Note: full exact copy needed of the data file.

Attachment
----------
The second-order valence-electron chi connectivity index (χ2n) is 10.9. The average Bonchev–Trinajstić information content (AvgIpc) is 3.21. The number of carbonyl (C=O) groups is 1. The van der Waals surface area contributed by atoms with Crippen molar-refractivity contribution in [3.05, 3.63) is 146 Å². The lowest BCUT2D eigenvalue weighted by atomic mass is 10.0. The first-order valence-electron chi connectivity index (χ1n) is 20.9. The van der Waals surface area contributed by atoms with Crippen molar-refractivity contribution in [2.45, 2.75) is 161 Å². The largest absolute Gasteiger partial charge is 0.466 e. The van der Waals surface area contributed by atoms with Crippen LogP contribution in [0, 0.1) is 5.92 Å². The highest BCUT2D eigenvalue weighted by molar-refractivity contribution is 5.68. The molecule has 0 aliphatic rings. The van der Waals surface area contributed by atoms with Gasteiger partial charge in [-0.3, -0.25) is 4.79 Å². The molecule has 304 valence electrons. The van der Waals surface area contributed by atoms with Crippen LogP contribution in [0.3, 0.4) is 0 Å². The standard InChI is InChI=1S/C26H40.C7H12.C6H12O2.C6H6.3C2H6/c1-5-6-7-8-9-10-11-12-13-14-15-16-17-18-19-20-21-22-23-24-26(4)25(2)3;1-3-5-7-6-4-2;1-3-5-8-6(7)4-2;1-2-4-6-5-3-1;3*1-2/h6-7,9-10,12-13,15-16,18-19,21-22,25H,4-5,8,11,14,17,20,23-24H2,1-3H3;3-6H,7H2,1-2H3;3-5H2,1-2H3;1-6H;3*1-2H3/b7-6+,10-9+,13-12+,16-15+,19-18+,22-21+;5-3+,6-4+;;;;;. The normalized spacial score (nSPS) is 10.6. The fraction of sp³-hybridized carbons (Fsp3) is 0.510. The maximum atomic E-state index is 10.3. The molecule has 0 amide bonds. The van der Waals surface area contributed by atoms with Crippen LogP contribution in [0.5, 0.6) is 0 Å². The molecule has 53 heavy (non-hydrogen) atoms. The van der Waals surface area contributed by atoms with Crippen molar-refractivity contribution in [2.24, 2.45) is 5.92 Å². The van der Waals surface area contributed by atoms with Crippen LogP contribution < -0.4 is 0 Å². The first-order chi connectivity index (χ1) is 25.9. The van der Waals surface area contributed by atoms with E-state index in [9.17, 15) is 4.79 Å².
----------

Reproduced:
The second-order valence-electron chi connectivity index (χ2n) is 10.9. The average Bonchev–Trinajstić information content (AvgIpc) is 3.21. The number of carbonyl (C=O) groups is 1. The van der Waals surface area contributed by atoms with Crippen molar-refractivity contribution in [3.05, 3.63) is 146 Å². The lowest BCUT2D eigenvalue weighted by atomic mass is 10.0. The first-order valence-electron chi connectivity index (χ1n) is 20.9. The van der Waals surface area contributed by atoms with Crippen molar-refractivity contribution in [2.45, 2.75) is 161 Å². The largest absolute Gasteiger partial charge is 0.466 e. The van der Waals surface area contributed by atoms with Crippen LogP contribution in [0, 0.1) is 5.92 Å². The highest BCUT2D eigenvalue weighted by molar-refractivity contribution is 5.68. The molecule has 0 aliphatic rings. The van der Waals surface area contributed by atoms with Gasteiger partial charge in [-0.3, -0.25) is 4.79 Å². The molecule has 304 valence electrons. The van der Waals surface area contributed by atoms with Crippen LogP contribution in [0.3, 0.4) is 0 Å². The standard InChI is InChI=1S/C26H40.C7H12.C6H12O2.C6H6.3C2H6/c1-5-6-7-8-9-10-11-12-13-14-15-16-17-18-19-20-21-22-23-24-26(4)25(2)3;1-3-5-7-6-4-2;1-3-5-8-6(7)4-2;1-2-4-6-5-3-1;3*1-2/h6-7,9-10,12-13,15-16,18-19,21-22,25H,4-5,8,11,14,17,20,23-24H2,1-3H3;3-6H,7H2,1-2H3;3-5H2,1-2H3;1-6H;3*1-2H3/b7-6+,10-9+,13-12+,16-15+,19-18+,22-21+;5-3+,6-4+;;;;;. The normalized spacial score (nSPS) is 10.6. The fraction of sp³-hybridized carbons (Fsp3) is 0.510. The maximum atomic E-state index is 10.3. The molecule has 0 amide bonds. The van der Waals surface area contributed by atoms with Crippen LogP contribution in [0.5, 0.6) is 0 Å². The molecule has 53 heavy (non-hydrogen) atoms. The van der Waals surface area contributed by atoms with Crippen molar-refractivity contribution in [2.24, 2.45) is 5.92 Å². The van der Waals surface area contributed by atoms with Crippen LogP contribution < -0.4 is 0 Å². The first-order chi connectivity index (χ1) is 25.9. The van der Waals surface area contributed by atoms with E-state index in [9.17, 15) is 4.79 Å².